A closer connection to the real world

From a risk perspective 2018 was an interesting year. But what will 2019 bring? In this blog series we look back but more so: we move forward. How can blockchain technology, cyber security, risk sensing and privacy help you gain a competitive advantage in the years to come? Episode 1 is about cyber security: the connection between digital and physical worlds.

In the past few years the number of reported cyber incidents has grown substantially. The nature of those cyber incidents varies considerably. The bigger ones, or a combination of similar incidents, often mark the beginning of new developments in cyber security.

Securing the core business

The WannaCry and NotPetya ransomware are an example of this. In 2017, both infected many computer systems. Last year the real impact of those incidents became clear, because the big companies that were struck by one of them published the losses they incurred in their financial reports. Shipping company Maersk for instance, had to reinstall 4,000 new servers, 45,000 new PCs, and 2,500 applications because of the NotPetya infection at a cost of approximately 300 million dollar. And the UK’s National Health Service has estimated the total damages of the WannaCry infection to be around 92 million British Pound.

These incidents showed that cyber incidents can have a major real world impact; a virus attack on an Industrial Control System can shut down the core business of an organisation. Organisations are now finally focusing on securing those systems, which for many is a rather new area of expertise because it is so closely connected to the real world and in many aspects differs from more traditional IT security. 

Foreign intervention and data breaches

In 2018 intelligence services were also more often in the news than before. The Dutch AIVD prevented a hacking attack by the Russian secret service on the OPCW, the Organisation for the Prohibition of Chemical Weapons. And of course there were the ongoing news stories about foreign intervention in elections worldwide. Coverage of these events causes concern at a lot of organisations: can foreign interference affect them too? These are valid questions to ask and include in the threat analysis for your organisation – albeit with the somewhat reassuring remark that many organisations will likely not be a target for foreign intelligence organisations, so these high profile events should not distract from more mundane or opportunistic threats.

The Facebook-Cambridge Analytica data scandal incident was another big event in 2018. In March it became clear that Cambridge Analytica used data from millions of Facebook profiles without consent. The company violated its agreement with Facebook. But Facebook was punished too: Mark Zuckerberg had to testify in American Congress and the market value of the social media company fell by 134 billion dollar (the stock has bounced back since). The incident emphasised that trust within an ecosystem is very important; even if you use or sell another party’s data using strict contractual agreements, you need to know exactly what that other organisation does with the data and make sure it fits with your own ethical standards. Organisations should also realise that in the general public’s opinion, these contractual nuances – while factually correct – are often lost and the party that is seen as the main ‘owner’ of the data will likely suffer the backlash.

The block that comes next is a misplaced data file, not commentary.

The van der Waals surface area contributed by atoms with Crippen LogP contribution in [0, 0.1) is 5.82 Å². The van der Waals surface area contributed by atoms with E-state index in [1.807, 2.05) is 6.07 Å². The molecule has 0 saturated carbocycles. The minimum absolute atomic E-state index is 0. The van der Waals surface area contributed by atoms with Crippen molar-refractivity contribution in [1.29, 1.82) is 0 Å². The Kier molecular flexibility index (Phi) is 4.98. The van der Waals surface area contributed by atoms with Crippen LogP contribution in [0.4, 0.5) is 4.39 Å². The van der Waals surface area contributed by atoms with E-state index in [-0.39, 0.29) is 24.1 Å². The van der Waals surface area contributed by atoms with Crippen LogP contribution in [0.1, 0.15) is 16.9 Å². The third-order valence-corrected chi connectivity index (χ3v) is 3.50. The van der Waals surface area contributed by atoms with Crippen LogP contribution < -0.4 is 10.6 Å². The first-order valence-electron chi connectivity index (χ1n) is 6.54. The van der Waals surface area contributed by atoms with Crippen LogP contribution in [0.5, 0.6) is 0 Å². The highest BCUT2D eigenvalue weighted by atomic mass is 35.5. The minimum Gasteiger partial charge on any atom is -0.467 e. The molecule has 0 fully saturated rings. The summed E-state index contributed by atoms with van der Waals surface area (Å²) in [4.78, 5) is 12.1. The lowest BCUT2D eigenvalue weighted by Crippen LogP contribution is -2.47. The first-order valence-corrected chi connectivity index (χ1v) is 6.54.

Best protection, given the circumstances

As a consequence of developments like these, my job as cyber security professional has changed a lot in the past few years. Not only because technology changes so quickly, but also because our work is closer connected to the core business of organisations. And that means that cyber security is not about assuring the maximum possible protection anymore, but about assuring the best possible protection given the circumstances.

A good example is the Industrial Control System at one of our clients, that still runs on Windows XP. From a cyber security perspective we would say that this system needs an upgrade. But in this case this would mean that the machines that are connected to the computers also need to be replaced: a multi-million dollar investment. As cyber security professionals we traditionally often see these scenarios in a very black and white fashion, but we need to accept that we sometimes have to find solutions in a less than ideal reality.

I think these developments are really exciting because they place cyber security at the core of where I think it should be: at the connection between digital and physical worlds, tasked with enabling this integration in a confident and trustworthy way. This is a large responsibility that requires new styles of thinking for many cyber security professionals – but one that we as a team are very keen to take on.


Bron: Blog Deloitte.

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Matthijs is director bij PwC’s Forensic Technology Solutions. Zijn specialismen zijn threat intelligence en incident response. Daarnaast creëert hij cybersecurity awareness bij bedrijven door het inzetten van de Game of Threats die door PwC is...

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